There’s no better view of Halifax’s city lights. There’s no better place to experience life on the waterfront.
The Trans Canada Trail is the world's longest network of recreational trails. When fully connected, the Trail will span 23,000 kilometres from the Atlantic, Pacific, and Arctic oceans.
The Angus L. MacDonald Bridge, named after the former premier of Nova Scotia, is a suspension bridge connecting Halifax to Dartmouth. Known locally as "the old bridge", it opened on April 2, 1955, and was designed by Philip Louis Pratley, one of Canada's foremost long-span bridge designers and the man responsible for the Lions Gate Bridge in Vancouver.
The Cunard Centre is a waterfront cargo shed renovated into a large multipurpose, year round event centre. The venue’s sheer size, 53,000 square feet of column free space, boasts one of the largest capacities for events in Halifax. With one of the largest capacities in Halifax, The Cunard Centre can accommodate a variety of functions, from receptions for up to 4,000 people, to trade and consumer shows, concerts and fundraisers.
Pier 21 was an ocean liner terminal and immigration shed from 1928 to 1971 in Halifax. Over one million immigrants came to Canada through Pier 21 and it is the last surviving seaport immigration facility in Canada. It's now occupied by the Canadian Museum of Immigration, part of the Nova Scotia College of Art and Design as well as various retail and studio tenants.
Located near the Historic Properties building, the Halifax Transit ferry terminal offers residents quick and convenient access to downtown Dartmouth and Woodside.
The Historic Properties (also known as Privateers' Wharf) are waterfront warehouses that were constructed during the Napoleonic Wars by local businessmen such as Enos Collins, a privateer, smuggler and shipper whose vessels defied Napoleon's blockade to bring American supplies to the Duke of Wellington. These properties helped make Halifax prosperous in Canada's early days by aiding trade and commerce, but they were also frequently used as vehicles for smuggling and privateering.
Fort George is the fortified summit of Citadel Hill, a National Historic Site of Canada. Established in 1749 as a counterbalance to the French stronghold of Louisbourg, Fort George played a pivotal role as the English and French battled for the new world. Today the fort is operated by Parks Canada and is restored to the Victorian period, where re-enactors of the famed 78th (Highlanders) Regiment of Foot stand guard.
Scotiabank Centre (formerly known as Halifax Metro Centre) is a multi-purpose indoor sporting arena. The building is next to the World Trade and Convention Centre, at the foot of Citadel Hill. It is the largest arena in Halifax.
Casino Nova Scotia has 650 slots and table games. There is an attached 550-car parkade, including 14 wheelchair-accessible spaces. The casino is connected via pedway to the Marriott Halifax Harbourfront, formerly the Casino Nova Scotia Hotel and Sheraton Hotel Halifax. The pedway also connects to Purdy's Wharf, Scotia Square, and the downtown core.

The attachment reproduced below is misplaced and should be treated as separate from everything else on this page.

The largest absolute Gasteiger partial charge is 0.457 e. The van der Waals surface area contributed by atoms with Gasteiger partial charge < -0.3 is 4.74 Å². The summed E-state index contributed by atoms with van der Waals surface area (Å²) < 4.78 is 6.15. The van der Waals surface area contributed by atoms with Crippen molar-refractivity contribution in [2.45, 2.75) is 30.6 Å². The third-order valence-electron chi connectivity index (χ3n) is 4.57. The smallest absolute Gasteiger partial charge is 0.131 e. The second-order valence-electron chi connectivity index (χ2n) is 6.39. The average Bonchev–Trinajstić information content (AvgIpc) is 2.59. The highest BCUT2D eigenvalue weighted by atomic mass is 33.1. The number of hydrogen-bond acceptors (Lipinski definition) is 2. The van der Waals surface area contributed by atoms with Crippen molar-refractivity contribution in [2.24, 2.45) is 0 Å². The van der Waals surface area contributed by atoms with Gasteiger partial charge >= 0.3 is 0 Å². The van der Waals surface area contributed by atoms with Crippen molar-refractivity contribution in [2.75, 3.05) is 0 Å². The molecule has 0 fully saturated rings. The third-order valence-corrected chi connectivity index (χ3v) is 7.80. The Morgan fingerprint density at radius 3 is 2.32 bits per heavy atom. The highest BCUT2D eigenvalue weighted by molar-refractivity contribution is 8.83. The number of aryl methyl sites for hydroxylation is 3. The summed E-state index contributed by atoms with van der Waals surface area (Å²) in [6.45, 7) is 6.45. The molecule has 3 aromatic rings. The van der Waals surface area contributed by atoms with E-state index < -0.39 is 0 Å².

The Halifax Public Gardens are Victorian-era public gardens formally established in 1867, the year of Canadian Confederation. The 16 acres of gardens are located on Spring Garden Road opposite Victoria Park. The gardens were designated a National Historic Site of Canada in 1984. They are open annually from approximately May 1 until November 1.
The Halifax Farmers’ Market has operated in several locations across the city since its inception in 1750, but moved to the Halifax Seaport in 2010 where it is now known as the Halifax Seaport Farmers’ Market – the longest continuously running Market in North America and proudly hosting over 250 vendors. It's a favourite weekend destination for the people of Halifax.
Mic Mac Mall is a shopping mall located on Micmac Boulevard, Dartmouth. It offers a sophisticated mix of brands for every lifestyle, including BCBG Max Azria, H&M, Bath & Bodyworks, Aeropostale, The Bay, Homesense and more. It hosts a Metro Transit bus terminal.
Dartmouth Crossing is a retail commercial development located north of the Highway 118 and Highway 111 interchange in Dartmouth. It has become one of the most popular shopping destinations in the regions, boasting 1.3 million square feet of retail space and a mix of everything from big-box stores to small, intimate shops.
Two If By Sea is a café and bakeshop that embraces indulgence. Whether it's a perfectly pulled espresso or a rich, buttery croissant, you will find the best in the city here. The café is independently owned and proudly calls Dartmouth home.
The Dartmouth Sportsplex is an indoor sports and community centre. It houses an arena, two swimming pools with water slides, and other fitness, leisure and events facilities. It's also home to the Dartmouth Whalers minor hockey association and Dartmouth Crusaders swim club.
The Dartmouth Bridge Terminal is just a 5 minute bus ride away, and from there, you can ride to virtually anywhere in the region, including downtown Halifax, Burnside and the Airport.
The Eastern Passage is famous for Fisherman’s Wharf, a working fishing village that offers day-trippers a collection of small restaurants, craft shops and fish markets.
Halifax Harbour is a natural harbour that runs in a northwest-southeast direction. It’s about an hour’s sail from the Great Circle Route between the Eastern Seaboard and Europe, making it the first inbound and last outbound port of call in eastern North America with transcontinental rail connections.
Residences of the Keelson and home to the King’s Wharf Sales Presentation Centre.
Residences of the Anchorage and home to Just Us! Coffeehouse.